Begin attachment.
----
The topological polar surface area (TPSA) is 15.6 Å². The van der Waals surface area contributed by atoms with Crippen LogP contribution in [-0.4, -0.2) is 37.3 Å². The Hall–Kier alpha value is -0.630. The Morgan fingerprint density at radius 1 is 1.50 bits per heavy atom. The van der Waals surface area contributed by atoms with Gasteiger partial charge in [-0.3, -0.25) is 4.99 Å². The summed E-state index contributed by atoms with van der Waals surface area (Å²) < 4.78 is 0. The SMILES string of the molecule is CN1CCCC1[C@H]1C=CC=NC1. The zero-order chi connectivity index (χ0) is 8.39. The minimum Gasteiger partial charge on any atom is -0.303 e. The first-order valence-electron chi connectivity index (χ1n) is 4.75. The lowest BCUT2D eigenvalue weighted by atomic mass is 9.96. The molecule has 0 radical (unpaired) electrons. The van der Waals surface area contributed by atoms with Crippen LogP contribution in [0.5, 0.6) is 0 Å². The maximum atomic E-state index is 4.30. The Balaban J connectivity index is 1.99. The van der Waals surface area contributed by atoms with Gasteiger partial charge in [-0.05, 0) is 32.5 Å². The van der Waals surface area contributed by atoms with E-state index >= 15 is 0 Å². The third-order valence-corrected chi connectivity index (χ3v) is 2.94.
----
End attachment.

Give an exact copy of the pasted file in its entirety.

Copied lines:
The topological polar surface area (TPSA) is 15.6 Å². The van der Waals surface area contributed by atoms with Crippen LogP contribution in [-0.4, -0.2) is 37.3 Å². The Hall–Kier alpha value is -0.630. The Morgan fingerprint density at radius 1 is 1.50 bits per heavy atom. The van der Waals surface area contributed by atoms with Gasteiger partial charge in [-0.3, -0.25) is 4.99 Å². The summed E-state index contributed by atoms with van der Waals surface area (Å²) < 4.78 is 0. The SMILES string of the molecule is CN1CCCC1[C@H]1C=CC=NC1. The zero-order chi connectivity index (χ0) is 8.39. The minimum Gasteiger partial charge on any atom is -0.303 e. The first-order valence-electron chi connectivity index (χ1n) is 4.75. The lowest BCUT2D eigenvalue weighted by atomic mass is 9.96. The molecule has 0 radical (unpaired) electrons. The van der Waals surface area contributed by atoms with Crippen LogP contribution in [0.5, 0.6) is 0 Å². The maximum atomic E-state index is 4.30. The Balaban J connectivity index is 1.99. The van der Waals surface area contributed by atoms with Gasteiger partial charge in [-0.05, 0) is 32.5 Å². The van der Waals surface area contributed by atoms with E-state index >= 15 is 0 Å². The third-order valence-corrected chi connectivity index (χ3v) is 2.94.